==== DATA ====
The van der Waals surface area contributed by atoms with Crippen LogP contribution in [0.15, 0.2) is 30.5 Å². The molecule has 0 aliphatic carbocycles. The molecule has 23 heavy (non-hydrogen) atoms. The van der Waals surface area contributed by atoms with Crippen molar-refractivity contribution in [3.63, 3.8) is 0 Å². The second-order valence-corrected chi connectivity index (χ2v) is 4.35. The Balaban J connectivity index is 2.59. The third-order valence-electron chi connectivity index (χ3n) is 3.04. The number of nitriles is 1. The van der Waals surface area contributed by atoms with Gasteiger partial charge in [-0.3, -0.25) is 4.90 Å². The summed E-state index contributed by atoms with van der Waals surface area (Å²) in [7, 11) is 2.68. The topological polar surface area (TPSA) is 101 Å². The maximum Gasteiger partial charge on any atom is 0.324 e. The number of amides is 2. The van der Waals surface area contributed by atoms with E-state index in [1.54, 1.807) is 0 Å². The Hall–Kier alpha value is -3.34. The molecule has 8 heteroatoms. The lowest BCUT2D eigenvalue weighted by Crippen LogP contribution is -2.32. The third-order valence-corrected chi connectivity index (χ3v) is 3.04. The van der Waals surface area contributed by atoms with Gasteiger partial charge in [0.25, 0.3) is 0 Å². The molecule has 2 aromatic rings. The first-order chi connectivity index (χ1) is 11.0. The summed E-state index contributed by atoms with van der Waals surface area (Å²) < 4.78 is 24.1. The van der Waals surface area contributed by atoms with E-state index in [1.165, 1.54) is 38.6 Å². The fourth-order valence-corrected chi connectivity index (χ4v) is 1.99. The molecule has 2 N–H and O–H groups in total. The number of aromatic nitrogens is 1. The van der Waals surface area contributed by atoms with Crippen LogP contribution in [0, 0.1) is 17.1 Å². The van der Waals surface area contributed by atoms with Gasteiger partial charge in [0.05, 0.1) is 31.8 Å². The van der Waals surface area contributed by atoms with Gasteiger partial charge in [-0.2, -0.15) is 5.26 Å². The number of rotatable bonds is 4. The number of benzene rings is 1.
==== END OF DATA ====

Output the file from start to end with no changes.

The van der Waals surface area contributed by atoms with Crippen LogP contribution in [0.15, 0.2) is 30.5 Å². The molecule has 0 aliphatic carbocycles. The molecule has 23 heavy (non-hydrogen) atoms. The van der Waals surface area contributed by atoms with Crippen molar-refractivity contribution in [3.63, 3.8) is 0 Å². The second-order valence-corrected chi connectivity index (χ2v) is 4.35. The Balaban J connectivity index is 2.59. The third-order valence-electron chi connectivity index (χ3n) is 3.04. The number of nitriles is 1. The van der Waals surface area contributed by atoms with Gasteiger partial charge in [-0.3, -0.25) is 4.90 Å². The summed E-state index contributed by atoms with van der Waals surface area (Å²) in [7, 11) is 2.68. The topological polar surface area (TPSA) is 101 Å². The maximum Gasteiger partial charge on any atom is 0.324 e. The number of amides is 2. The van der Waals surface area contributed by atoms with E-state index in [1.54, 1.807) is 0 Å². The Hall–Kier alpha value is -3.34. The molecule has 8 heteroatoms. The lowest BCUT2D eigenvalue weighted by Crippen LogP contribution is -2.32. The third-order valence-corrected chi connectivity index (χ3v) is 3.04. The van der Waals surface area contributed by atoms with Gasteiger partial charge in [0.25, 0.3) is 0 Å². The molecule has 2 aromatic rings. The first-order chi connectivity index (χ1) is 11.0. The summed E-state index contributed by atoms with van der Waals surface area (Å²) < 4.78 is 24.1. The van der Waals surface area contributed by atoms with E-state index in [1.165, 1.54) is 38.6 Å². The fourth-order valence-corrected chi connectivity index (χ4v) is 1.99. The molecule has 2 N–H and O–H groups in total. The number of aromatic nitrogens is 1. The van der Waals surface area contributed by atoms with Crippen LogP contribution in [0, 0.1) is 17.1 Å². The van der Waals surface area contributed by atoms with Gasteiger partial charge in [0.05, 0.1) is 31.8 Å². The van der Waals surface area contributed by atoms with Gasteiger partial charge in [-0.2, -0.15) is 5.26 Å². The number of rotatable bonds is 4. The number of benzene rings is 1.